11. Apr 4, 2013 #10
    for part a) The final temperature Tf= Q/n*Cp+T1 gave me the correct answer and you were correct the Cp was 20.8 made a typo error.
  12. Apr 4, 2013 #11
    I can't work out the work done for part b)? i tried using re arranging PV=nRT to get the volume so i could put it in W=PV but didnt get the correct answer, how did you get the value for volume? and i dont understand the formula Q=U+w, if w is the work and Q what i had worked out from part a) what is "U" thanks
  13. Apr 4, 2013 #12


    User Avatar

    Staff: Mentor

    It's the right way. Please show your calculation if you want some help.

    ##U## is the total energy of the system. Be careful, because there are different conventions for the sign of ##W##. ##U=Q-W## is simply an expression of the first law of thermodynamics.
  14. Apr 4, 2013 #13
    V=nRT, i think i made a mistake with the temperature. 4.997x10^-4(n)*8.31(R)*T/1.1x10^5(P)

    Then i put the answer in W=PV

    (For T i used the 747K aswell as the T1 which was given in the problem but still never got the correct answer)

    How would it be possible to use U=Q-W when i don't know what the total energy of the system is, thanks for your help again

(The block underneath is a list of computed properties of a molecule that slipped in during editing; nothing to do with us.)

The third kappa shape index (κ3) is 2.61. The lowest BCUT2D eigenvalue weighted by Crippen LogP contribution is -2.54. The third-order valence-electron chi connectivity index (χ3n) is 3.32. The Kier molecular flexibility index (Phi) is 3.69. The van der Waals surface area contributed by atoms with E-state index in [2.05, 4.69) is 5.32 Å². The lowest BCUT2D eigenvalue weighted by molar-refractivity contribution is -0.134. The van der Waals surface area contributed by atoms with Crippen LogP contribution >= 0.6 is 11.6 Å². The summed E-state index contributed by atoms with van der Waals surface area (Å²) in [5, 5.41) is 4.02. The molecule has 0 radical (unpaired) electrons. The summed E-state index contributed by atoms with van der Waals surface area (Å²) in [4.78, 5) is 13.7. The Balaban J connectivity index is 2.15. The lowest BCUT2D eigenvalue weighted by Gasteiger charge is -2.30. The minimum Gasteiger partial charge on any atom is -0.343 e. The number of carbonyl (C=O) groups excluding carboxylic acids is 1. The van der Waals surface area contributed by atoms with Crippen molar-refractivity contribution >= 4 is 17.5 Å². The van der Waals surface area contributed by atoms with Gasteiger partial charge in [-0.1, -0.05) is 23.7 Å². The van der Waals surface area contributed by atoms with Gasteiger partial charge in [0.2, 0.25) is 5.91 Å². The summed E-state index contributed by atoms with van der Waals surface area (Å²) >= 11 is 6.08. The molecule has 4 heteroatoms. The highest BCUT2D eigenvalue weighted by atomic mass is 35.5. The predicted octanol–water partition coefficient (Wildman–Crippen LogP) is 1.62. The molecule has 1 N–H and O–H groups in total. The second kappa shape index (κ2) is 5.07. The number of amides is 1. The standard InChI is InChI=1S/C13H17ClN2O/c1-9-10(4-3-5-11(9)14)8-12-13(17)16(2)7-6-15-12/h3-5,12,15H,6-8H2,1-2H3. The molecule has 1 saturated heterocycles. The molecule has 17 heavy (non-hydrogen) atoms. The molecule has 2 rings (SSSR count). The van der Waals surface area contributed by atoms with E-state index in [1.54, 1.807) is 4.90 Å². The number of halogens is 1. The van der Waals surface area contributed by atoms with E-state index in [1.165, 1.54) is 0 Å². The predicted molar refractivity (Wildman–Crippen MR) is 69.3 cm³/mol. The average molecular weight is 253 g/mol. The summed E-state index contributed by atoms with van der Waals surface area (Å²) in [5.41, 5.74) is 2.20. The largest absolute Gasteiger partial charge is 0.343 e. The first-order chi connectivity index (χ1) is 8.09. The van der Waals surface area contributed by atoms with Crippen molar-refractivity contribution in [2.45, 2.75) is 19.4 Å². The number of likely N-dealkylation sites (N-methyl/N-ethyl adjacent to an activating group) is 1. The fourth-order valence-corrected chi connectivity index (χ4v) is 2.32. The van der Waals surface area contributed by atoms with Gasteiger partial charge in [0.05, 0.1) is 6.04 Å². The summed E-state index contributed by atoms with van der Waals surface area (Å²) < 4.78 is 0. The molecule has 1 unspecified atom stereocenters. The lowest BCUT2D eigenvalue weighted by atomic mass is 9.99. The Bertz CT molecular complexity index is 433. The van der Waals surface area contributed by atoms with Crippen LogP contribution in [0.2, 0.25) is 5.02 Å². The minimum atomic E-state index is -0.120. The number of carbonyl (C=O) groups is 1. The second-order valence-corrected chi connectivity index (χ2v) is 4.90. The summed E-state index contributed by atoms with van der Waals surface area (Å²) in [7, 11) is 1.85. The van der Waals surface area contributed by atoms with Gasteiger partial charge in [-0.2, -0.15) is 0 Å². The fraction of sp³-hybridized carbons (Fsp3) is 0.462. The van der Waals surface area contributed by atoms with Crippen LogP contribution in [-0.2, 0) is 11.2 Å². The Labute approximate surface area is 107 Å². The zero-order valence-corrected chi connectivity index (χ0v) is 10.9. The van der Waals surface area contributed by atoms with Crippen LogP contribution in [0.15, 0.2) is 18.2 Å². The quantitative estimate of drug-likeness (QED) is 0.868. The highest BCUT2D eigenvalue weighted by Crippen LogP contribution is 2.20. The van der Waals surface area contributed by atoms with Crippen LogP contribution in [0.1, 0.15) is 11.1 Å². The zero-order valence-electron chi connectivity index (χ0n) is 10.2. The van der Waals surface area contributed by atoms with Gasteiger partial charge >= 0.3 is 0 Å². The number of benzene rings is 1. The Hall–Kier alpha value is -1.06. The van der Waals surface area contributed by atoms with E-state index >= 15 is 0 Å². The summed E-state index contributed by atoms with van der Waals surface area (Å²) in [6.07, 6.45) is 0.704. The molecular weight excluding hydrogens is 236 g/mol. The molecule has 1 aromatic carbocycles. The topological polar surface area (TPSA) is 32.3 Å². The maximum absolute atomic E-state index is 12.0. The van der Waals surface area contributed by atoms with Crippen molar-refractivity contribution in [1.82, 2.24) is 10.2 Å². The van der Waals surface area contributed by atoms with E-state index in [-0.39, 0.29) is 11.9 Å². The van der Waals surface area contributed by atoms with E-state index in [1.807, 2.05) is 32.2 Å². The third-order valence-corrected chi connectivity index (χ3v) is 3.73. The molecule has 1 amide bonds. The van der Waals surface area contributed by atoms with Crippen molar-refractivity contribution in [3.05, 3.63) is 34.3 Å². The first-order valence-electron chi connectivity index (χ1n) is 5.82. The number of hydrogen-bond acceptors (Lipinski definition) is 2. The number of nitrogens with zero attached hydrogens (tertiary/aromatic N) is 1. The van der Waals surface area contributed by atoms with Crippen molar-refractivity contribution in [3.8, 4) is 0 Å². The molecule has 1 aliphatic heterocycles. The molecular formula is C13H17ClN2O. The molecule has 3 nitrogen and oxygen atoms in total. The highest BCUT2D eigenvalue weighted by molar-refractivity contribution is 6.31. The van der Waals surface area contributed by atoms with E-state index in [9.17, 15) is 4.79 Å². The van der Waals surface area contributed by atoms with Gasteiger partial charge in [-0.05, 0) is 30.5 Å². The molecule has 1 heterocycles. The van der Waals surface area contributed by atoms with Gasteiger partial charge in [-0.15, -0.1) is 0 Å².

15. Apr 4, 2013 #14
    what is the error in my calculation? and did i use the correct value for T? thank you
  16. Apr 4, 2013 #15


    User Avatar

    Staff: Mentor

    Your problem is with ##n##.

    Sorry, the equation should be ##dU = Q - W##. We are considering the change in energy.

    For a monatomic ideal gas, ##U## includes only kinetic energy (no nuclear, electronic, gravitational, etc., energy), so you can even calculate it exactly using
    U = \frac{3}{2} n R T
    (You can also calculate it for ideal gases that are not monatomic, but I don't want to go into the details now.)
  17. Apr 4, 2013 #16
    how can "n"be wrong if it gave me the correct value for part a)? if it is how can i get the correct value please
  18. Apr 4, 2013 #17


    User Avatar

    Staff: Mentor

    n = \frac{m}{M} = \frac{2\ \mathrm{g}}{4\ \mathrm{g\,mol}^{-1}} = 0.5\ \mathrm{mol}
  19. Apr 4, 2013 #18
    I got part a) by using the other ideal gas equation PV/T(initial)=PV/T(final), while for V1 I got it from the other PV=nRT equation. After I got the V1, then I used the W=P∆V to find the W. Btw the ∆U is the internal energy, the sum of all K.E of the molecule, this is used at Q=∆U+W (the first law of thermodynamics).
  20. Apr 4, 2013 #19
    Btw DrClaude and hbk69, did you change the temperature into Kelvin? Because I'm not convert the 100 degrees because there is no unit provided.
  21. Apr 4, 2013 #20
    I just try it again by convert the 100 degrees (found that it is in C) into Kelvin which is 373 K, convert the 100000 Pa into 100 kPa.
    part a), using the PV/T(initial)=PV/T(final):
    100(V1)/373 = 100(2V1)/Tf
    (100 and V1 cancels out)
    Tf=746 K

    part b), using PV=nRT
    100V1=(2/4) x 8.314 x 373
    V1=15.5 dm^3

    Then, use the W=P∆V

    for part c) & d) I'm still trying to find it,
Know someone interested in this topic? Share this thread via Reddit, Google+, Twitter, or Facebook

Have something to add?
Draft saved Draft deleted

Similar Discussions: Thermodynamics Problem involving an ideal gas Helium? please help